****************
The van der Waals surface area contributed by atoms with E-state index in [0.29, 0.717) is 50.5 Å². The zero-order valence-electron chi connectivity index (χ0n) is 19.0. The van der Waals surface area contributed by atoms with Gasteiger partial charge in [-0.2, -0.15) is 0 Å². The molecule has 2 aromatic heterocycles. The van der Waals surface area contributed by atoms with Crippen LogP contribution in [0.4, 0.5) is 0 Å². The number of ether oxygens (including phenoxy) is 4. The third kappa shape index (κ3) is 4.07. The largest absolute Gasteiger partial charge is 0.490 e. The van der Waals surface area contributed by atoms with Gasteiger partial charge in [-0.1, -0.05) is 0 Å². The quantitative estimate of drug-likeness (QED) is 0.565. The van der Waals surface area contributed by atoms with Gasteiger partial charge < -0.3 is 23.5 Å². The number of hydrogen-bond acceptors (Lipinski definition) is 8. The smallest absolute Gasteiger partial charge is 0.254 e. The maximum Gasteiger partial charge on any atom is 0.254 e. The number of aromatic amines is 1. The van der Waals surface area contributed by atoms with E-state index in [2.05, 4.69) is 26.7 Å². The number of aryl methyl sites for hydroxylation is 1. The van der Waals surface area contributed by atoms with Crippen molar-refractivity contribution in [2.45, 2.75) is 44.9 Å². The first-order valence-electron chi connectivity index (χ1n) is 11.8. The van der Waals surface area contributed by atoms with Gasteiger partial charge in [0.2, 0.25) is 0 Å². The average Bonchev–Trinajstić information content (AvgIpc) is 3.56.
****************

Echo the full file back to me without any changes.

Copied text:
The van der Waals surface area contributed by atoms with E-state index in [0.29, 0.717) is 50.5 Å². The zero-order valence-electron chi connectivity index (χ0n) is 19.0. The van der Waals surface area contributed by atoms with Gasteiger partial charge in [-0.2, -0.15) is 0 Å². The molecule has 2 aromatic heterocycles. The van der Waals surface area contributed by atoms with Crippen LogP contribution in [0.4, 0.5) is 0 Å². The number of ether oxygens (including phenoxy) is 4. The third kappa shape index (κ3) is 4.07. The largest absolute Gasteiger partial charge is 0.490 e. The van der Waals surface area contributed by atoms with Gasteiger partial charge in [-0.1, -0.05) is 0 Å². The quantitative estimate of drug-likeness (QED) is 0.565. The van der Waals surface area contributed by atoms with Gasteiger partial charge < -0.3 is 23.5 Å². The number of hydrogen-bond acceptors (Lipinski definition) is 8. The smallest absolute Gasteiger partial charge is 0.254 e. The maximum Gasteiger partial charge on any atom is 0.254 e. The number of aromatic amines is 1. The van der Waals surface area contributed by atoms with E-state index in [2.05, 4.69) is 26.7 Å². The number of aryl methyl sites for hydroxylation is 1. The van der Waals surface area contributed by atoms with Crippen molar-refractivity contribution in [2.45, 2.75) is 44.9 Å². The first-order valence-electron chi connectivity index (χ1n) is 11.8. The van der Waals surface area contributed by atoms with Gasteiger partial charge in [0.2, 0.25) is 0 Å². The average Bonchev–Trinajstić information content (AvgIpc) is 3.56.